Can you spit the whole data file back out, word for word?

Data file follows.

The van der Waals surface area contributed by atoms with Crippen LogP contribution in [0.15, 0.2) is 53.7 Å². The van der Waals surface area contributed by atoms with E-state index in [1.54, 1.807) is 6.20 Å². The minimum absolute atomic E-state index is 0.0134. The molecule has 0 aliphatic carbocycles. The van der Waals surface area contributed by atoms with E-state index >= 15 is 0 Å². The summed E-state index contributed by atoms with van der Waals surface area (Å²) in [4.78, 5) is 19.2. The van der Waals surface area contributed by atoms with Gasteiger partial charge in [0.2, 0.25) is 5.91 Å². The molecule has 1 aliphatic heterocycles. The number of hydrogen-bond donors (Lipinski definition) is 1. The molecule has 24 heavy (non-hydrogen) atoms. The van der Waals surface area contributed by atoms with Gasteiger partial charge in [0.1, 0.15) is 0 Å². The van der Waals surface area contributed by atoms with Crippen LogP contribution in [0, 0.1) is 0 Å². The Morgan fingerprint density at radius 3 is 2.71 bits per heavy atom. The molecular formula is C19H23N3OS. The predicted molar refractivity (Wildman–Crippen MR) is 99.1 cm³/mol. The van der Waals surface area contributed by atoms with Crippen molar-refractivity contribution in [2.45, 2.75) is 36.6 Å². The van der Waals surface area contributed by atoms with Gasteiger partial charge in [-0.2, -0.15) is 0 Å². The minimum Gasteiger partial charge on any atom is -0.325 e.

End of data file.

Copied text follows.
The van der Waals surface area contributed by atoms with Crippen LogP contribution in [0.15, 0.2) is 53.7 Å². The van der Waals surface area contributed by atoms with E-state index in [1.54, 1.807) is 6.20 Å². The minimum absolute atomic E-state index is 0.0134. The molecule has 0 aliphatic carbocycles. The van der Waals surface area contributed by atoms with E-state index >= 15 is 0 Å². The summed E-state index contributed by atoms with van der Waals surface area (Å²) in [4.78, 5) is 19.2. The van der Waals surface area contributed by atoms with Gasteiger partial charge in [0.2, 0.25) is 5.91 Å². The molecule has 1 aliphatic heterocycles. The number of hydrogen-bond donors (Lipinski definition) is 1. The molecule has 24 heavy (non-hydrogen) atoms. The van der Waals surface area contributed by atoms with Gasteiger partial charge in [0.1, 0.15) is 0 Å². The van der Waals surface area contributed by atoms with Crippen LogP contribution in [0, 0.1) is 0 Å². The Morgan fingerprint density at radius 3 is 2.71 bits per heavy atom. The molecular formula is C19H23N3OS. The predicted molar refractivity (Wildman–Crippen MR) is 99.1 cm³/mol. The van der Waals surface area contributed by atoms with Crippen molar-refractivity contribution in [2.45, 2.75) is 36.6 Å². The van der Waals surface area contributed by atoms with Gasteiger partial charge in [-0.2, -0.15) is 0 Å². The minimum Gasteiger partial charge on any atom is -0.325 e.